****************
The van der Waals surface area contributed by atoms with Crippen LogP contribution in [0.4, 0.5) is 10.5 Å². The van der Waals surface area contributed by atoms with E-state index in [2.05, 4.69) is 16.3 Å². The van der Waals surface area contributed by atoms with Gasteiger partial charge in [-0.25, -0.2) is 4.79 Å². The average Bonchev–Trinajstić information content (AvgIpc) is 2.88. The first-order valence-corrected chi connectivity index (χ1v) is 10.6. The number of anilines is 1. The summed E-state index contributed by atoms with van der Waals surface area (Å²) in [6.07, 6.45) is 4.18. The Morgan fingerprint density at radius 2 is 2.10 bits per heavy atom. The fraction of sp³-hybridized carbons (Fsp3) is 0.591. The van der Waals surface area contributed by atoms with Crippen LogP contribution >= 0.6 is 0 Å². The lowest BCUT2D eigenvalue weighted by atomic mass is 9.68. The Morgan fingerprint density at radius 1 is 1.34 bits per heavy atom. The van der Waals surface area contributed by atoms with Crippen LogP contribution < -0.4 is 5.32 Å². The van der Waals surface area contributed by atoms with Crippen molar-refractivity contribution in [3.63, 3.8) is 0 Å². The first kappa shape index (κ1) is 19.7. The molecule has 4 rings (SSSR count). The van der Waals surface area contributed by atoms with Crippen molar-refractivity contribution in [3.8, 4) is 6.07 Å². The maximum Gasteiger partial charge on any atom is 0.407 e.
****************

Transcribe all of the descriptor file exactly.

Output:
The van der Waals surface area contributed by atoms with Crippen LogP contribution in [0.4, 0.5) is 10.5 Å². The van der Waals surface area contributed by atoms with E-state index in [2.05, 4.69) is 16.3 Å². The van der Waals surface area contributed by atoms with Gasteiger partial charge in [-0.25, -0.2) is 4.79 Å². The average Bonchev–Trinajstić information content (AvgIpc) is 2.88. The first-order valence-corrected chi connectivity index (χ1v) is 10.6. The number of anilines is 1. The summed E-state index contributed by atoms with van der Waals surface area (Å²) in [6.07, 6.45) is 4.18. The Morgan fingerprint density at radius 2 is 2.10 bits per heavy atom. The fraction of sp³-hybridized carbons (Fsp3) is 0.591. The van der Waals surface area contributed by atoms with Crippen LogP contribution >= 0.6 is 0 Å². The lowest BCUT2D eigenvalue weighted by atomic mass is 9.68. The Morgan fingerprint density at radius 1 is 1.34 bits per heavy atom. The van der Waals surface area contributed by atoms with Crippen LogP contribution < -0.4 is 5.32 Å². The van der Waals surface area contributed by atoms with Crippen molar-refractivity contribution in [3.63, 3.8) is 0 Å². The first kappa shape index (κ1) is 19.7. The molecule has 4 rings (SSSR count). The van der Waals surface area contributed by atoms with Crippen molar-refractivity contribution in [3.8, 4) is 6.07 Å². The maximum Gasteiger partial charge on any atom is 0.407 e.